From a recent blog post by Michael Feldman at HPCwire
“I think some time down the road it makes sense to take the same level of integration that we’ve done with Tegra,” said Hara [Michael Hara, senior VP of investor relations]. “Tegra is by any definition a complete computer on a chip, and the requirements of that market are such that you have to be very low power, very small, but highly efficient. So in that particular state it made a lot of sense to take that approach, and someday it’s going to make sense to take the same approach in the x86 market as well.”
He went on to say that it was not a matter of if the company will do this, but when, and gave a two or three year timeframe when we might expect to see the first NVIDIA x86 parts. At that point, SoC architectures will even make sense for larger platforms like small form factor PCs (netbooks and nettops), a market NVIDIA is currently going after with its ION platform. ION incorporates a GeForce 9400 GPU with an Intel Atom CPU on a hand-sized board.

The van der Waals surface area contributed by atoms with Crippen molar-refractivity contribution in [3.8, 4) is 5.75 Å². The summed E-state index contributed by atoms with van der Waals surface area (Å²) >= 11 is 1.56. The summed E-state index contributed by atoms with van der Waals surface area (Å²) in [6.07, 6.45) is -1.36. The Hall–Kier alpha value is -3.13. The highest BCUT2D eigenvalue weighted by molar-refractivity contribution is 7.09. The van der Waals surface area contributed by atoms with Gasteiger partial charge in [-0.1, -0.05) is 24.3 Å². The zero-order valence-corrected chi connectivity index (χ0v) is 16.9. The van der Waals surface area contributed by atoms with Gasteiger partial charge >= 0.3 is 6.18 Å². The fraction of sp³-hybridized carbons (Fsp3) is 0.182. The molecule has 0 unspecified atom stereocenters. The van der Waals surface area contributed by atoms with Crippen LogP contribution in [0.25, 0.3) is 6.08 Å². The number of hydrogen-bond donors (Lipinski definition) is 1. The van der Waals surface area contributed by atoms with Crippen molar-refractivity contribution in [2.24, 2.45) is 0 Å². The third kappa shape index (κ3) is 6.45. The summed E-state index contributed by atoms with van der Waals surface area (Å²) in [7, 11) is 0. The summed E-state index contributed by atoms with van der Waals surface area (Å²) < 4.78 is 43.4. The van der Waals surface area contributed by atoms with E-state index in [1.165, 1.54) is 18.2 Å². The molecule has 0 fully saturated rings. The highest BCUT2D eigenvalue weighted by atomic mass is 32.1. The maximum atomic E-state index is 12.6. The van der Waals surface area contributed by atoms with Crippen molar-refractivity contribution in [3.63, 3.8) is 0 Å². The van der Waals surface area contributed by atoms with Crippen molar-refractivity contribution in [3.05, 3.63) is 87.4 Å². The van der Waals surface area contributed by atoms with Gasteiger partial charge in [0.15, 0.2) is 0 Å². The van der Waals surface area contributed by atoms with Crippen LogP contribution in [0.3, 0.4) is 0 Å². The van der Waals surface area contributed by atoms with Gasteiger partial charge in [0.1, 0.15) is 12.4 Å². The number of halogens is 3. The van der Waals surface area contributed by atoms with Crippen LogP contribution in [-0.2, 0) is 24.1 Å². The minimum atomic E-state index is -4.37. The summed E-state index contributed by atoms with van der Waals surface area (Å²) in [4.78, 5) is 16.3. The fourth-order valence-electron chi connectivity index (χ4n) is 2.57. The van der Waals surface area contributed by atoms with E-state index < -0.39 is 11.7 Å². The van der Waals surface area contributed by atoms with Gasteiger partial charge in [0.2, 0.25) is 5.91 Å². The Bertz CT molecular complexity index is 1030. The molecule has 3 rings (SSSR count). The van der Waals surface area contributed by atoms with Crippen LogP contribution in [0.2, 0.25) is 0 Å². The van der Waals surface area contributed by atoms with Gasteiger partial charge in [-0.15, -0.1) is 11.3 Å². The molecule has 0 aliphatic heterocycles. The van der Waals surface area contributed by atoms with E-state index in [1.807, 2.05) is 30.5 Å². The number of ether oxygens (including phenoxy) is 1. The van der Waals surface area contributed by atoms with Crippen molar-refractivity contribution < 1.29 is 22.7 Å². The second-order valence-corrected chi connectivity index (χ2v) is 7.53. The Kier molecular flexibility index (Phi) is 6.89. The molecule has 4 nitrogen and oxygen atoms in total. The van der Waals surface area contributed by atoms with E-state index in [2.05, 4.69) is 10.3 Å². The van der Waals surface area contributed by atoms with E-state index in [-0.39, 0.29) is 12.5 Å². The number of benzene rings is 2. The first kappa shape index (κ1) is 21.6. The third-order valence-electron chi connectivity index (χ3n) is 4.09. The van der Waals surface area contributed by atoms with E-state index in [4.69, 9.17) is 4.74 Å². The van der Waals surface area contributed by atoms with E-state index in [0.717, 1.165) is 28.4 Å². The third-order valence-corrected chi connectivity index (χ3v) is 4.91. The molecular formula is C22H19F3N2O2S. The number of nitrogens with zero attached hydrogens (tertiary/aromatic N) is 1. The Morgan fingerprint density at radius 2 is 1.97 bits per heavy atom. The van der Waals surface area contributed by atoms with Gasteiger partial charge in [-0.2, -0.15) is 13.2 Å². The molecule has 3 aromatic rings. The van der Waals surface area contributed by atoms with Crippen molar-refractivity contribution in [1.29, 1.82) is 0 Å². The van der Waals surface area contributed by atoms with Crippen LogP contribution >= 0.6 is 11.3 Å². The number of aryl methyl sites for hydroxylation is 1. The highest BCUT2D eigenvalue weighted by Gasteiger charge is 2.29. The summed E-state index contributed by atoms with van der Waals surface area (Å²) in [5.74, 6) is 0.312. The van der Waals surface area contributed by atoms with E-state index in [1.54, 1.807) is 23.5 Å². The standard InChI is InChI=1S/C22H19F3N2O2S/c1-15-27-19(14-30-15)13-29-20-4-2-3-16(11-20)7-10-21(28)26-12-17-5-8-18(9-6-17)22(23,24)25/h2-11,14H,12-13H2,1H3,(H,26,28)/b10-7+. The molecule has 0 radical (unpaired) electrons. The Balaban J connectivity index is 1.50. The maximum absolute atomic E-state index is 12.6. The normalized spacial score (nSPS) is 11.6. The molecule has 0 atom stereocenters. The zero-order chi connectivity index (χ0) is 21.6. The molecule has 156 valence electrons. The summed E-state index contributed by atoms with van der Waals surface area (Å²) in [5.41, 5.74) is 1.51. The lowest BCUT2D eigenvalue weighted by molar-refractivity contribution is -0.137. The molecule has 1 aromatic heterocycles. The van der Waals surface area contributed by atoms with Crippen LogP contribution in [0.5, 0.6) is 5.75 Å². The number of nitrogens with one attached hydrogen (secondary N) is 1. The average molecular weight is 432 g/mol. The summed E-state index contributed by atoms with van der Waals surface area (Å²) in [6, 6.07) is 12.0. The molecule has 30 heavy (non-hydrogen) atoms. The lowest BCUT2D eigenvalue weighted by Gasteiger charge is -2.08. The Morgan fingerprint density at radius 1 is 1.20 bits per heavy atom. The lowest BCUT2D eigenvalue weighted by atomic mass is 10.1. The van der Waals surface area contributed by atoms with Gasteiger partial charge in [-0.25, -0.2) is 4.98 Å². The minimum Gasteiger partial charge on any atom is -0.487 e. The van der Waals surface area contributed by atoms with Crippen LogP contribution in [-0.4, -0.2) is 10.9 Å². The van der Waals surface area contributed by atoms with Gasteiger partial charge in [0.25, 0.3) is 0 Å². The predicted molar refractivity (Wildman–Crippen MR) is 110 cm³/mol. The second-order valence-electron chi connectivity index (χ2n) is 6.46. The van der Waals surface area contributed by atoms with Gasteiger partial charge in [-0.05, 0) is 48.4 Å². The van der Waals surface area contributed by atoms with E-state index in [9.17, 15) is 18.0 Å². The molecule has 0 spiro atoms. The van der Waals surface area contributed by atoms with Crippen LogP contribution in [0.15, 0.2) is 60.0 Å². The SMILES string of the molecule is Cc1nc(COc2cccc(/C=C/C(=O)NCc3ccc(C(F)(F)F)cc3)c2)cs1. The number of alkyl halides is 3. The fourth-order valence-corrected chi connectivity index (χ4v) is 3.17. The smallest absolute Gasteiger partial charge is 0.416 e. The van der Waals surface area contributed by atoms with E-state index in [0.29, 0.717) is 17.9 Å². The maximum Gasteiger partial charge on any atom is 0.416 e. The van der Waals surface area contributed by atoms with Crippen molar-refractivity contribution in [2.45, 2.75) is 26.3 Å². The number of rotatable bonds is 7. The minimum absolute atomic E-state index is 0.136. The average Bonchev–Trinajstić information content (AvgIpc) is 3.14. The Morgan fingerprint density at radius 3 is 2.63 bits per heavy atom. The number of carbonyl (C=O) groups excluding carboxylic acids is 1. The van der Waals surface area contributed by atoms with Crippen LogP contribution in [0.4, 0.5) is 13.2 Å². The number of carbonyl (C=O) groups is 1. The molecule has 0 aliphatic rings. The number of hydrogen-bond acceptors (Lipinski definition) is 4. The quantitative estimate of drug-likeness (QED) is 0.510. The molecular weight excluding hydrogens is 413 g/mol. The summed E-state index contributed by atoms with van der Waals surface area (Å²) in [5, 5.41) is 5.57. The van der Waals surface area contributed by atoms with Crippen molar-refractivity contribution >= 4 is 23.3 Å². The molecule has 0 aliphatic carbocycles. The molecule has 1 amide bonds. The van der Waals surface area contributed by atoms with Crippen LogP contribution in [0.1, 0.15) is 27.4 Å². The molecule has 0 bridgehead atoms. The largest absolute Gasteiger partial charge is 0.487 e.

Michael goes on to speculate how this might impact HPC workloads (not directly at first, since they don’t intend to compete in the server space, but could over the long term) and how NVIDIA would license the platform given that they aren’t exactly on Intel’s Friends and Family plan. Its a good read.